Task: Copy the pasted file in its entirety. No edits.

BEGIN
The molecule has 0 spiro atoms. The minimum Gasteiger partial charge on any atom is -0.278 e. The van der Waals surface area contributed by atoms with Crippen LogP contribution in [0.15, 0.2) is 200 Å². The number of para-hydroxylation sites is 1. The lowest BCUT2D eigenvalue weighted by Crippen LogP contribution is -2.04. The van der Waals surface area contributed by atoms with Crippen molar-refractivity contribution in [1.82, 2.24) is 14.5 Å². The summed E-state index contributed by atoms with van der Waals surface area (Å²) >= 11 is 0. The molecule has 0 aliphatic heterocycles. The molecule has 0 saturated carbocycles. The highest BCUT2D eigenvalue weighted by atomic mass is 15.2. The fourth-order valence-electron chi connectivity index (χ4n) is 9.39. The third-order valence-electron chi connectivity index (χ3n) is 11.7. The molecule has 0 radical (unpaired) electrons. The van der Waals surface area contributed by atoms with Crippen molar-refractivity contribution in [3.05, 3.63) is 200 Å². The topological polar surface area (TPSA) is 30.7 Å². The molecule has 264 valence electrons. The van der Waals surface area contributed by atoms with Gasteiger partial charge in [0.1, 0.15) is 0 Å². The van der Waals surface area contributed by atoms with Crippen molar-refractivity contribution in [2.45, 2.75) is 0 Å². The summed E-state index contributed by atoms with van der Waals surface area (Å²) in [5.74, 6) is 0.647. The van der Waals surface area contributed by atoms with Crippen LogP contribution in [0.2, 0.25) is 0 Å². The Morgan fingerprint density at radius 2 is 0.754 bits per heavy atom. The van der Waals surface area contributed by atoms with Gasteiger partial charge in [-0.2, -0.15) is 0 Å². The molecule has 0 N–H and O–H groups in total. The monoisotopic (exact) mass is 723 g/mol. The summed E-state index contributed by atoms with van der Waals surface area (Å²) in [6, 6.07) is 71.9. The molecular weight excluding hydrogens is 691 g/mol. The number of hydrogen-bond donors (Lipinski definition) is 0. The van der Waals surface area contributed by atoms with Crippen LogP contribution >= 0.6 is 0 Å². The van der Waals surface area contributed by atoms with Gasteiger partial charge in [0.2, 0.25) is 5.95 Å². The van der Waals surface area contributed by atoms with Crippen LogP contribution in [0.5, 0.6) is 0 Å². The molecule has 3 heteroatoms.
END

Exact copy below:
The molecule has 0 spiro atoms. The minimum Gasteiger partial charge on any atom is -0.278 e. The van der Waals surface area contributed by atoms with Crippen LogP contribution in [0.15, 0.2) is 200 Å². The number of para-hydroxylation sites is 1. The lowest BCUT2D eigenvalue weighted by Crippen LogP contribution is -2.04. The van der Waals surface area contributed by atoms with Crippen molar-refractivity contribution in [1.82, 2.24) is 14.5 Å². The summed E-state index contributed by atoms with van der Waals surface area (Å²) >= 11 is 0. The molecule has 0 aliphatic heterocycles. The molecule has 0 saturated carbocycles. The highest BCUT2D eigenvalue weighted by atomic mass is 15.2. The fourth-order valence-electron chi connectivity index (χ4n) is 9.39. The third-order valence-electron chi connectivity index (χ3n) is 11.7. The molecule has 0 radical (unpaired) electrons. The van der Waals surface area contributed by atoms with Crippen molar-refractivity contribution in [3.05, 3.63) is 200 Å². The topological polar surface area (TPSA) is 30.7 Å². The molecule has 264 valence electrons. The van der Waals surface area contributed by atoms with Gasteiger partial charge in [0.1, 0.15) is 0 Å². The van der Waals surface area contributed by atoms with Crippen molar-refractivity contribution in [2.45, 2.75) is 0 Å². The summed E-state index contributed by atoms with van der Waals surface area (Å²) in [5.74, 6) is 0.647. The van der Waals surface area contributed by atoms with Crippen LogP contribution in [0.2, 0.25) is 0 Å². The Morgan fingerprint density at radius 2 is 0.754 bits per heavy atom. The van der Waals surface area contributed by atoms with Gasteiger partial charge in [-0.2, -0.15) is 0 Å². The molecule has 0 N–H and O–H groups in total. The monoisotopic (exact) mass is 723 g/mol. The summed E-state index contributed by atoms with van der Waals surface area (Å²) in [6, 6.07) is 71.9. The molecular weight excluding hydrogens is 691 g/mol. The number of hydrogen-bond donors (Lipinski definition) is 0. The van der Waals surface area contributed by atoms with Crippen LogP contribution >= 0.6 is 0 Å². The van der Waals surface area contributed by atoms with Gasteiger partial charge in [0.2, 0.25) is 5.95 Å². The van der Waals surface area contributed by atoms with Crippen LogP contribution in [0.5, 0.6) is 0 Å². The molecule has 3 heteroatoms.